Tuesday, October 30, 2018

A Scary Vampire Tale, Inspired by and Dedicated to Stephen King

Going Too fast on the Barlow Road
by Greg Ellstrom
  I wish that my car had broken down that night.
I wish I had run out of gas.
I would even have taken the chance of driving off the road into a tree.
Anything to have avoided seeing what I saw down that little lane that ran off the right side of State Route 47.  That little road which I felt sure was a shortcut between the towns of Castle Rock and Jerusalem’s Lot.  Even now, almost a year later, I don’t know what drove me to take that shortcut.
I was coming home from a two-day job just north of Boston.  It was Friday night of Columbus Day weekend, and I was in a hurry to get home to Annie and the kids.  So when I came upon this little road to the right, although I didn’t remember having noticed it before, I just felt that it was the way I was supposed to go.  I turned onto it and headed into the coming darkness, my high beams cutting the way through the tendrils of mist that suddenly appeared floating above the cracked blacktop.
The road, I thought, was really desolate.  Understatement!  I had gone about a mile or two before I realized that I hadn’t passed a single house.  The mist was thickening, becoming a sort of “creepy fog.”  That was when I should have turned around and gone straight back to 47.  I didn’t.  Instead, I accelerated.
That was almost my undoing.  I rounded a bend and started down into a hollow, when my lights reflected off the twisted metal and chrome of a car wreck not fifty yards away.  I stood on my brakes, and they caught and screamed to a halt a few feet short of smashing into the wreck.  Christ, I nearly wet my pants.  I sat upright, squeezing the hell out of the wheel, my heart pounding.
But, I stopped being concerned about myself when I saw her in the throw of my high beams.  A young woman was caught under the twisted body of a ruined sports car.  Night black hair framed her face that was dappled with blood.  Her eyes were closed.  Her arms were reaching out, but her fingers weren’t finding anything.  I was sure she was dead.
Some adrenalin kicked in, I guess, and I jumped from the car and ran the few steps to where she was trapped.  I knelt down and put my fingers to her neck.  I couldn’t find a pulse, but I’m never quite sure of where you are supposed to put your fingers when searching for a heartbeat.  She was ridiculously cold.  I would say “ice cold,” but that is too frickin’ trite, and she wasn’t ice cold, anyway.  She was something else cold!  Something altogether different and wrong. . . then her eyes popped open!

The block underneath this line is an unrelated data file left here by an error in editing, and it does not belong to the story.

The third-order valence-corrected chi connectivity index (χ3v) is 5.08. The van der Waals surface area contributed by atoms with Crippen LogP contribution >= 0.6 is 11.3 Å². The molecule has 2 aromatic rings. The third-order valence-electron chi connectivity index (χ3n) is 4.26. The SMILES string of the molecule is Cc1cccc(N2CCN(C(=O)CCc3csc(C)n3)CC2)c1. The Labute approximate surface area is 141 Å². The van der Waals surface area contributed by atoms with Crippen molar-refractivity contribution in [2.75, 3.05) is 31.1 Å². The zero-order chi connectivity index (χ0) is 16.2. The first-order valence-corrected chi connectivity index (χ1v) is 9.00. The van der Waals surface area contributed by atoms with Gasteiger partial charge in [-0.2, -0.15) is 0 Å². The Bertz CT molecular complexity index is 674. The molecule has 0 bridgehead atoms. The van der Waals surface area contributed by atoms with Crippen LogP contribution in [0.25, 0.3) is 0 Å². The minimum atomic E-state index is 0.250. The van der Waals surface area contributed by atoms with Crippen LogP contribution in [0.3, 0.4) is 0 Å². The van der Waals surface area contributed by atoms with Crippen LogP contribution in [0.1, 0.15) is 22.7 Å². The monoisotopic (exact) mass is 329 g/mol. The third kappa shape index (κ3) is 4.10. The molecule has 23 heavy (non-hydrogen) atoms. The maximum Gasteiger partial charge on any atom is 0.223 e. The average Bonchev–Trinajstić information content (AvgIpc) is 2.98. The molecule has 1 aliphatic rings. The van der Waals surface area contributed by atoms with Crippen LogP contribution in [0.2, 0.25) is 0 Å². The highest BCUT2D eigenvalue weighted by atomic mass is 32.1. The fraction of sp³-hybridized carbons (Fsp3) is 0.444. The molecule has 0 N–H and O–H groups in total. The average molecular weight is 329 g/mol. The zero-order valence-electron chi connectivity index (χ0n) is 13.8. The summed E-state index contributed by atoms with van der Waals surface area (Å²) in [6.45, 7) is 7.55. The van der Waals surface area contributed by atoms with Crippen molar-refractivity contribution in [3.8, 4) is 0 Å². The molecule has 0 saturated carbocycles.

“Shit!” I screamed and really peed my pants a little.  “You’re alive!”
She was blinking rapidly, and her right hand shot to her face to block the bright light. I took her left hand.  It seemed like the comforting thing to do.
“Matthew?”  She said.  “Matty?”
“No. . .No,”  I said.  I had to say it twice because the little word stuck in my throat the first time.  “I’m Todd.  I just. . . came upon your accident.”  Came upon!  God, that sounded dumb.   I pulled my cellphone from my pocket.  
She spoke in a sing-songy voice.  “Going too fast on the Barlow Road.”  Her eyes continued blinking.
I had to get help, but I my phone had none of those blasted bars.  “Shit!  No reception!”
Her eyes stopped bouncing in their sockets, and she looked at me, and I saw fear in those dark orbs.  “What’s your name?”  I asked.
“Kate.”  Her voice was husky and weak.
“There’s no cell reception, Kate.  I’ll have to go for help. “  
I started to rise, but her hand, surprisingly strong, clamped around mine.  “Don’t leave,” she said.  “Please.”
"Kate, I have to.  You’re hurt. . .badly.”
“Call, Matthew,” she said.
“My phone won’t work.”
“Give me your phone.”  Her dark eyes stared into mine.  I gave her the phone.
     She took it with her right hand and punched in a number with the thumb nail.  Her nails were painted deep scarlet.  She tucked the phone under her hair and listened.  
     In a moment, she smiled.  Her teeth were very white.  She said, “Hi, darling.  It’s me.”  She listened then said, “I’m in trouble down the Barlow Road.  Driving too fast,” she said.  “Come, please.”  She listened.  “Thank you, Matthew.”  She clicked off the phone and handed it to me.  “Thank you, Todd,” she said.  “Matthew’s coming.  You can leave.”
“Your wreck has blocked the road.”  Another dumb thing to say.
“Go back the way you came.”
“I can’t leave you.”  
“If you don’t,  you might wish you had,” she smiled.  Her face which had been pale was now livid.  She had to be minutes from death.  I couldn’t leave her, could I?
I opted for nobility and went to the car to get a bottle of water and switch off the headlights.  When I got back, I offered her a drink, but she shook her head and locked her lips.  Sitting there in near darkness with a bottle in my hand, I decided to take out my very clean handkerchief and wash the spots of blood from her face.  It seemed like a nice thing to do for a dying woman.  I dampened the cloth and dabbed at a splash across her forehead. My finger began to burn, and I pulled my hand away.  I looked at the handkerchief.  There was a hole in the fabric where I had wiped away the blood.  At that moment, I should have hauled ass out of there. . .but I didn’t.  I sat frozen like some kind of stupid lawn ornament in the middle of a Hieronymus Bosch painting.  When I looked back at Kate, she was smiling.  In her hand she held a shard of glass from a shattered headlamp.   “Todd,” she said, “slice open the palm of your hand.”
“What?”  I began, but she stared at me and smiled.
“Do what I ask?”
So I did.  I took the glass and sliced my palm from pinkie to wrist.  It hurt like hell.
      Kate grabbed my hand and pulled me and it to her.  She started to suck on my palm.  My palm stopped hurting. It felt good.  It felt even better the longer she sucked my blood.  She looked better, too.  Color was coming back to her cheeks.